For the first three years, you won’t need to prune young plants. After that, cutting the plant back once a year will increase vigor. Every winter, remove canes that are older than six years old and cut back all the other healthy canes by about a third. Remove any canes that have really tremendous amounts of discoloration, and remove all the lower, small, wimpy growth.

The ideal time to fertilize blueberries is in the spring. Use sparingly. Amendments, like compost and fertilizers, that are approved for use on acid-loving plants like camellias and azaleas are also good for using on blueberry plants.

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To keep birds from eating the tasty berries, you can put netting around the entire plant to prevent access.

Plant blueberries as a shrub or as a screen. “You can use them as accent plants or as edible ornamentals.” You can even plant them in containers and use them as patio decoration.

 CLICK ON  THIS  CUTE  BLUEBERRY AND GO LET YOUR KIDS HAVE SOME  BLUEBERRY FUN!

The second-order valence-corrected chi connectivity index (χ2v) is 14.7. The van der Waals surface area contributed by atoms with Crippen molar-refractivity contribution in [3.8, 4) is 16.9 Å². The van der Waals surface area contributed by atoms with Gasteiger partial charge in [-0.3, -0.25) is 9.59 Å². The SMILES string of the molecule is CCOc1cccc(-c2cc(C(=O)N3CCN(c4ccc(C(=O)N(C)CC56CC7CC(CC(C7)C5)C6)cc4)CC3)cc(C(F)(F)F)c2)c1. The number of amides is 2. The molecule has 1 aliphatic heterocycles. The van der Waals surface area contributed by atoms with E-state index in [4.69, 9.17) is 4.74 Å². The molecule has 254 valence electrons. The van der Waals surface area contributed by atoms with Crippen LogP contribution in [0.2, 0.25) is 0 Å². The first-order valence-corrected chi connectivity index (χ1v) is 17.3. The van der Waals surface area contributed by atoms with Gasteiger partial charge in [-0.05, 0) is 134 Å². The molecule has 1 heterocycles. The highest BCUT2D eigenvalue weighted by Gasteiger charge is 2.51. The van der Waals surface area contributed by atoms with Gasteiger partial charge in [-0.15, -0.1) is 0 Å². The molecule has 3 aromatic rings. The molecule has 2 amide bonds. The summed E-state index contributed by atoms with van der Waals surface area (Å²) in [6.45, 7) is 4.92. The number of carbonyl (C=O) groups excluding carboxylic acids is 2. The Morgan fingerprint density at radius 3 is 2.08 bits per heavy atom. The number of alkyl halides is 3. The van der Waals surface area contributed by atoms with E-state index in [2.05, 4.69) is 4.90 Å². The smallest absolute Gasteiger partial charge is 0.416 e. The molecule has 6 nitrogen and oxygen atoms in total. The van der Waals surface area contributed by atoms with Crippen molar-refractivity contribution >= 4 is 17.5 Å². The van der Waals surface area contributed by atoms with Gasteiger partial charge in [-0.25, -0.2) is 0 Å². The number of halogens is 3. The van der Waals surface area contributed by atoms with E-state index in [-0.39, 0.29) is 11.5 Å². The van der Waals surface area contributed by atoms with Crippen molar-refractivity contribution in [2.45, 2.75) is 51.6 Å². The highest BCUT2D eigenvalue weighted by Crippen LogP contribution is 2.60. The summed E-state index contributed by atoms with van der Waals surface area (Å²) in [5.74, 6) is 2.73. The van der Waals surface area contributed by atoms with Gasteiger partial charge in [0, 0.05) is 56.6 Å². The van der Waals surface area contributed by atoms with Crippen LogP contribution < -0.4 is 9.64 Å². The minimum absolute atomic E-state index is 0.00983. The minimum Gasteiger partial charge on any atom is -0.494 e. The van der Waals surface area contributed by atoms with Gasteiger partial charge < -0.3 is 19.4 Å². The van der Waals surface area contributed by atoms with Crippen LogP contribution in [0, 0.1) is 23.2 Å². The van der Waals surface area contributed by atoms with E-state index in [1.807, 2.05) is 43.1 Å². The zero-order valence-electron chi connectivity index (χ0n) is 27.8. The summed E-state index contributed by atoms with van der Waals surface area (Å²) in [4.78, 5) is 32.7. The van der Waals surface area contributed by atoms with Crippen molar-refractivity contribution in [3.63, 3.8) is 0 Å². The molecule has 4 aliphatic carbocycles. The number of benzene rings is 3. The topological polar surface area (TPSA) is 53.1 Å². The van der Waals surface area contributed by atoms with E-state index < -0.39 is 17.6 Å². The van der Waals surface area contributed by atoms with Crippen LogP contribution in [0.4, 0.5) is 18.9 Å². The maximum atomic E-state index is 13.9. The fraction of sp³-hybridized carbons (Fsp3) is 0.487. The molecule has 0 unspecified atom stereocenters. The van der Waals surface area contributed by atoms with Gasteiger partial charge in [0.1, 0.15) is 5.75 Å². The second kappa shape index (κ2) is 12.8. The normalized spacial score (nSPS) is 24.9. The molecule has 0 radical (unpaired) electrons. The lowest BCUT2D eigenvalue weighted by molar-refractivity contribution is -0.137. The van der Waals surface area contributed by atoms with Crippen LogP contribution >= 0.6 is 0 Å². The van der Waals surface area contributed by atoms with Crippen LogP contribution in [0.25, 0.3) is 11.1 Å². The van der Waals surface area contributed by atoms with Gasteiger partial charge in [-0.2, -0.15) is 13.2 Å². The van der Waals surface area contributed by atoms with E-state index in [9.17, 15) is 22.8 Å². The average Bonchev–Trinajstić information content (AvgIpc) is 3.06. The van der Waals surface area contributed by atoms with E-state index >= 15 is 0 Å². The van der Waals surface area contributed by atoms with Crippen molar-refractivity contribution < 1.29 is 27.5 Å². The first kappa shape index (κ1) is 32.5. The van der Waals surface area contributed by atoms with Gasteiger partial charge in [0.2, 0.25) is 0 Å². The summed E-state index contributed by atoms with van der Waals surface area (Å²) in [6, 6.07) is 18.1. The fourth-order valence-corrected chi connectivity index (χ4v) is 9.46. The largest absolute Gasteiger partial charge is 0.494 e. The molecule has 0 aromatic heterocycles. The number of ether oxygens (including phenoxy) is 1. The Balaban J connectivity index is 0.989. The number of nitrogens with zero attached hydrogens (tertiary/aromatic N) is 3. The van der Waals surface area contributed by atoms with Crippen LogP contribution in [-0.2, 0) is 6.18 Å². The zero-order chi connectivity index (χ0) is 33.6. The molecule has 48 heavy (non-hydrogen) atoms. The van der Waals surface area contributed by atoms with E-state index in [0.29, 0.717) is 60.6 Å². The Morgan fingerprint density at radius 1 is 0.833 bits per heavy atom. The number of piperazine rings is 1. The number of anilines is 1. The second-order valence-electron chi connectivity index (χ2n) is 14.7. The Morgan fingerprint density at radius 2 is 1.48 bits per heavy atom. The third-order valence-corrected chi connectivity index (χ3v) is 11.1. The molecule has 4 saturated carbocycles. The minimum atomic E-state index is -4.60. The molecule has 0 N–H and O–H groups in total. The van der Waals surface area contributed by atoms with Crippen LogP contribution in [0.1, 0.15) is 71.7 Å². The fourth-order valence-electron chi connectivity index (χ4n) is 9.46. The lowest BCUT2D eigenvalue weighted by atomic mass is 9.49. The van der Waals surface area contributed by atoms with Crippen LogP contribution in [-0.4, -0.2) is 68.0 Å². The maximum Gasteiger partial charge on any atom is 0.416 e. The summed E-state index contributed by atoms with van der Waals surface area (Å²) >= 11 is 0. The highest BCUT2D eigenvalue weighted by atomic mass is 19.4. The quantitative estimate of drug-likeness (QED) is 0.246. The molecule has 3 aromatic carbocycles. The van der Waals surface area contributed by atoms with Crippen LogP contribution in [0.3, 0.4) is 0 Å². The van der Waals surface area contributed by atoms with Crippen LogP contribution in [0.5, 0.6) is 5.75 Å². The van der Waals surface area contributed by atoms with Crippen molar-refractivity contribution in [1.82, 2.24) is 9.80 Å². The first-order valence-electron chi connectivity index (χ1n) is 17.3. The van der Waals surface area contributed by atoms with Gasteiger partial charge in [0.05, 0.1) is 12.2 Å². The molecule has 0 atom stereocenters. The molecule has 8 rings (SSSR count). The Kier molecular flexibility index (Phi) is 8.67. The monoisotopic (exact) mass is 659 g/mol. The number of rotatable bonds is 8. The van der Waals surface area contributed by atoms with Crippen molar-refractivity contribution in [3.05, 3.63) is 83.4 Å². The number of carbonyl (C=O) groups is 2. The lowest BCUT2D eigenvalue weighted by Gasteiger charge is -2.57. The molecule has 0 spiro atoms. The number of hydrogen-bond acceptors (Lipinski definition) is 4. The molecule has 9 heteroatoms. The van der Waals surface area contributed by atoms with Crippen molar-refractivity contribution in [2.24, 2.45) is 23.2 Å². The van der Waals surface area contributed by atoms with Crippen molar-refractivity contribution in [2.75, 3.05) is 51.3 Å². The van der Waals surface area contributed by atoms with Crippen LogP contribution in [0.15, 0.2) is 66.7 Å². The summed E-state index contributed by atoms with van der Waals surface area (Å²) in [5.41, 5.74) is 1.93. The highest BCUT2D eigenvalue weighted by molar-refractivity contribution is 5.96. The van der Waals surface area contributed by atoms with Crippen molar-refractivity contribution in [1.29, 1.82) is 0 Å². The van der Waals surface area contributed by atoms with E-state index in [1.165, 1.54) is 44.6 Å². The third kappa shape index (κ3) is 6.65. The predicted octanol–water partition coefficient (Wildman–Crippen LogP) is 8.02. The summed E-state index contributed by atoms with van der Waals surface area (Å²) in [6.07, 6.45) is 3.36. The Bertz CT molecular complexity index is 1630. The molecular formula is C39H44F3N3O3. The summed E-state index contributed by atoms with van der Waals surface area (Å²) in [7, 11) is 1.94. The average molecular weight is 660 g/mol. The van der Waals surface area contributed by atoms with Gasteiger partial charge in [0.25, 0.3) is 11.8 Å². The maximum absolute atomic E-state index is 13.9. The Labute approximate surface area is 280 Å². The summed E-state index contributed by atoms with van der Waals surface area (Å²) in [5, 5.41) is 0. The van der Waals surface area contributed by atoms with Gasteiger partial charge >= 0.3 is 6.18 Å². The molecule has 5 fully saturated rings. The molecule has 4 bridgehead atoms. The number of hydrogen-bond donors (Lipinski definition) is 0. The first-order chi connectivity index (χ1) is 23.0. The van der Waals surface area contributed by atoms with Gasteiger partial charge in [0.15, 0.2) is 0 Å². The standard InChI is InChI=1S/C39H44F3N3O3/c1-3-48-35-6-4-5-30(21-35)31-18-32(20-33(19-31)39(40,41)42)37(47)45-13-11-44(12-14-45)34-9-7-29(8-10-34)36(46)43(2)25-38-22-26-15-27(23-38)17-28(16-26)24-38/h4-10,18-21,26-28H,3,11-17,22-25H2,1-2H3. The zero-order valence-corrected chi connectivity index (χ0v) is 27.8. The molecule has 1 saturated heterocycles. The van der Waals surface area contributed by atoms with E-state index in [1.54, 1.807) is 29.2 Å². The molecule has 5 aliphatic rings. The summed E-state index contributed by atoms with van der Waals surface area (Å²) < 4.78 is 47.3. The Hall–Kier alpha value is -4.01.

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(The Fruit Company got its start in 1942, when Roy and Olive Webster purchased 600 acres of land, and started growing pear and apple trees. Roy began to sell his apples and pears in bushels, and pretty soon that business grew. Roy’s grandson, Scott, came up with the idea of selling gift baskets, and turned the company into the empire that it is today. Scott still owns The Fruit Company. The Fruit Company has received several awards and recognitions. They have been featured in “O Magazine”, and various consumer magazines. They have also been named one of the top 15 companies in Oregon and were listed in Internet Retailer’s top 50 internet businesses.)